Tax Structure & Taxation System In IndiaTax Structure & Taxation System In India2020-09-16
India offers a well-structured tax system for its population. Taxes are the largest source of income for the government. This money is deployed for various purposes and projects for the development of the nation.
Tax structure in India is a three tier federal structure. The central government, state governments, and local municipal bodies make up this structure. Article 256 of the constitution states that “No tax shall be levied or collected except by the authority of law”.
The Tax structure in India consists of 3 federal parts:
Local Municipal bodies
According to Article 256 of the Indian Constitution: “No tax shall be levied or collected except by the authority of law”
Taxes are determined by the Central and State Governments along with local authorities like municipal corporations. The government cannot impose any tax unless it is passed as a law.
Here are the salient features of the taxation system in India:
1. Role of the Central and State Government
The entire system is clearly demarcated with specific roles for the central and state government. The Central Government of India levies taxes such as customs duty,income tax, service tax, and central excise duty.
The taxation system in India empowers the state governments to levy income tax on agricultural income, professional tax, value added tax (VAT), state excise duty, land revenue and stamp duty. The local bodies are allowed to collect octroi, property tax, and other taxes on various services like drainage and water supply.
2. Types of taxes
Taxes are classified under two categories namely direct and indirect taxes. The largest difference between these taxes is their implementation. Direct taxes are paid by the assessee while indirect taxes are levied on goods and services.
A) Direct taxes
Direct taxes are levied on individuals and corporate entities and cannot be transferred to others. These include income tax, wealth tax, and gift tax.
- Income tax
- As per the Income Tax (IT) Act, 1961 every assessee whose total income exceeds the maximum exempt limit is liable to pay this tax. The tax structure and rates are annually prescribed by the Union Budget. This tax is imposed during each assessment year, which commences on 1st April and ends on 31st March. The total income is calculated from various heads such as business and profession, house property, salaries, capital gains, and other sources. The assesses are classified as individuals, Hindu Undivided Family (HUF), association of persons (AOP), body of individuals (BOI), company, firm, local authority, and artificial judiciary not falling in any other category.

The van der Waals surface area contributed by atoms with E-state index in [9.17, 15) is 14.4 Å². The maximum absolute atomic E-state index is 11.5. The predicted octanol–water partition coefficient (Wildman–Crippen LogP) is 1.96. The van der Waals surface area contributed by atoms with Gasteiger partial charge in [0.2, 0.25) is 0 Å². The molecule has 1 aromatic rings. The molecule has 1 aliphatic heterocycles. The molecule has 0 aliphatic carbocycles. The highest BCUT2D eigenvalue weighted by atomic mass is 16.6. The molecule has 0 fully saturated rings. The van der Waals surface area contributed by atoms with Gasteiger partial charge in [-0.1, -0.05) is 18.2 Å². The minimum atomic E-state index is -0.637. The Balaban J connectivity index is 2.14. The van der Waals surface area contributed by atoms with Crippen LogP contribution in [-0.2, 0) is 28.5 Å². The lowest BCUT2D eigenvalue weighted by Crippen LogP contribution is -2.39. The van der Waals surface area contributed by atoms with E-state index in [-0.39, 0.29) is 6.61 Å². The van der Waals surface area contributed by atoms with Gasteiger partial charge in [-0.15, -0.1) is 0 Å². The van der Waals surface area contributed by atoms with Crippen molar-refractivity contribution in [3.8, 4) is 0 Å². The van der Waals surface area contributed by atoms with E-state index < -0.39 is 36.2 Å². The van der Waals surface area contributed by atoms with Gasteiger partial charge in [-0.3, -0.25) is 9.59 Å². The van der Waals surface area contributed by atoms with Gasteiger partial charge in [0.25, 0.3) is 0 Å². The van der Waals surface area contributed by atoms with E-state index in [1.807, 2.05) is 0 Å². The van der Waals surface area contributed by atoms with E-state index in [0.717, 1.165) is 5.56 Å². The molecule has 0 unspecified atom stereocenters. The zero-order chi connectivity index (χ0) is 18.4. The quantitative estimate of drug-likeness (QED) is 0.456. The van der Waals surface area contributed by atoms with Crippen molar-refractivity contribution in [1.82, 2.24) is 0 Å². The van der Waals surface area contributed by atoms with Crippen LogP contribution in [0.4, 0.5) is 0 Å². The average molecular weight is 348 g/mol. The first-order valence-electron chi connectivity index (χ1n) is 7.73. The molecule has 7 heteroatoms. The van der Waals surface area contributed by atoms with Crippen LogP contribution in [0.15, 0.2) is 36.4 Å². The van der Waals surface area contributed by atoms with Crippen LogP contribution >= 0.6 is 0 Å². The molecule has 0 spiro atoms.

B) Indirect taxes
Indirect taxes are not directly paid by the assessee to the government authorities. These are levied on goods and services and collected by intermediaries (those who sell goods or offer services). Here are the most common indirect taxes in India:
Value Added Tax (VAT)
This is levied by the state government and was not imposed by all states when first implemented. Presently, all states levy such tax. It is imposed on goods sold in the state and the rate is decided by the state governments.
Imported goods brought into the country are charged with customs duty which is levied by the Central Government.
Goods that move from one state to another are liable to octroi duty. This tax is levied by the respective state governments.
All goods produced domestically are charged with excise duty. Also known as Central Value Added Tax (CENVAT), this is paid by the manufacturers.
All services provided domestically are charged with service tax. The tax is paid by all service providers unless specifically exempted.
C) Goods and Service Tax (GST)
As a significant step towards the reform of indirect taxation in India, the Central Government has introduced the Goods and Service Tax (GST). GST is a comprehensive indirect tax on manufacture, sale and consumption of goods and services throughout India and will subsume many indirect taxes levied by the Central and State Governments. GST will be implemented through Central GST (CGST), Integrated GST (IGST) and State GST (SGST).
Four laws (IGST, CGST, UTGST & GST (Compensation to the States), Act) have received President assent. All the States & UT expected to pass State GST Act, by end of May 2017. GST law is expected to take effect from July 1, 2017.
3. Revenue Authorities
The Central Board of Direct Taxes (CBDT) is a part of the Department of Revenue under the Ministry of Finance. This body provides inputs for policy and planning of direct taxes in India and is also responsible for administration of direct tax laws through the Income Tax Department.
The Central Board of Excise and Customs (CBEC) is also a part of the Department of Revenue under the Ministry of Finance. It is the nodal national agency responsible for administering customs, central excise duty and service tax in India.
Under the GST regime, the CBEC has been renamed as the Central Board of Indirect Taxes & Customs (CBIC) post legislative approval. The CBIC would supervise the work of all its field formations and directorates and assist the government in policy making in relation to GST, continuing central excise levy and customs functions.
The Indian taxation system in India has witnessed several modifications over the years. There has been standardization of income tax rates with simpler governing laws enabling common people to understand the same. This has resulted in ease of paying taxes, improved compliance, and enhanced enforcement of the laws.
To learn more about the income tax slabs AY 18-19, click here.
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